In 1990, scientists detected the presence of a compound in onion that partially blocks the development of inflammation. In addition, laboratory animals were protected against induced asthma with fresh onion juice. Humans with asthma have also shown reduced allergy-induced constriction of the airways when given an extract of onion. These findings support the traditional folk administration of onion to treat asthma and respiratory complaints.
Some test-tube and small animal studies suggest that onion oil can stop the growth of tumors. Whether these results are applicable to humans remains to be seen, but in a 1989 study done in China, people who ate large amounts of vegetables in the Allium family appeared to have a significantly reduced rate of stomach cancer.
Onion has also been shown to contain antioxidants, which are compounds that protect the body against free radicals. Free radicals are highly reactive molecules that destabilize other molecules and are associated with a number of degenerative diseases.
The German Federal Health Agency's Commission E, established in 1978 to independently review and evaluate scientific literature and case studies pertaining to herb and plant medications, has approved onion as an antibacterial agent. Although many studies are promising, more information is needed before this endorsement is extended to other uses of onion. In general, however, it appears that onion is a healthful vegetable that may confer many medical benefits.
Onion is a common vegetable, and can be served cooked or raw. For medicinal purposes, onion is available for internal use as a capsule or tablet containing dehydrated onion or onion extract. A recent study of the antioxidant activity of onion juice indicates that it is not affected by heating or boiling. For external use, the juice of fresh onion is used. A common dose is 1/4–1 cup of raw onions daily or one teaspoon of juice three times a day. In folk medicine, a cough syrup is made of raw onion liquid and honey.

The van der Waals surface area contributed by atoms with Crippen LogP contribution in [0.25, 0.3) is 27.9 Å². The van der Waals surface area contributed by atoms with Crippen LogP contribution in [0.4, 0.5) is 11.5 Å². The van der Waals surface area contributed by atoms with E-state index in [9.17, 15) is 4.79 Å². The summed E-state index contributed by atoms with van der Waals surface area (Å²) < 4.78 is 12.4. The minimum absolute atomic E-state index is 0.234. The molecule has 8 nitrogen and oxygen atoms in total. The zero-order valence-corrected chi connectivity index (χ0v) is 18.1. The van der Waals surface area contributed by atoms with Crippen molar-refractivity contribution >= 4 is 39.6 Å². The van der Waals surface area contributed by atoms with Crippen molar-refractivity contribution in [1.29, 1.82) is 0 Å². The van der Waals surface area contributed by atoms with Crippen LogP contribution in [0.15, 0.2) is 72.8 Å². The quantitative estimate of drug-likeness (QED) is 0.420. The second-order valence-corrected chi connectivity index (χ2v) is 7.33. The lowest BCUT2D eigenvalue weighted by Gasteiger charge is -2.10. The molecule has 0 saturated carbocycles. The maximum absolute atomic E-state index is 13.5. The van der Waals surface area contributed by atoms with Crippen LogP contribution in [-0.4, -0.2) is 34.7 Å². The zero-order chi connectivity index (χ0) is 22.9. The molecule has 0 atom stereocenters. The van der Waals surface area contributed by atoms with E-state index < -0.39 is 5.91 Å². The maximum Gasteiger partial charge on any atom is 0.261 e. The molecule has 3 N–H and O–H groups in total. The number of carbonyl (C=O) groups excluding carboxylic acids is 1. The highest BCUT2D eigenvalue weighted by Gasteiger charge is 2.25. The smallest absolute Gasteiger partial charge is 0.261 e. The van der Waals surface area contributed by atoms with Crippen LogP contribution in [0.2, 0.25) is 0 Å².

No special precautions are needed when taking onion medicinally.
Although no allergic reactions to the bulb of the onion are reported, some people develop an allergic rash after handling the leaves of the plant. In addition, windblown particles of onion leaves and skin have been shown to irritate the eyes of farm workers employed to harvest the onions.
There are no studies of the interaction of onion and conventional pharmaceuticals. However, given the long and widespread use of onion as a vegetable, serious interactions appear unlikely.
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Hwang, Y. H., et al. "Suspended Onion Particles and Potential Corneal Injury in Onion Harvesters." Archives of Environmental Health 57 (January-February 2002): 78-84.
Racchi, M., et al. "Antiradical Activity of Water-Soluble Components in Common Diet Vegetables." Journal of Agricultural and Food Chemistry 50 (February 2002): 1272-1277.
Rebecca J. Frey, PhD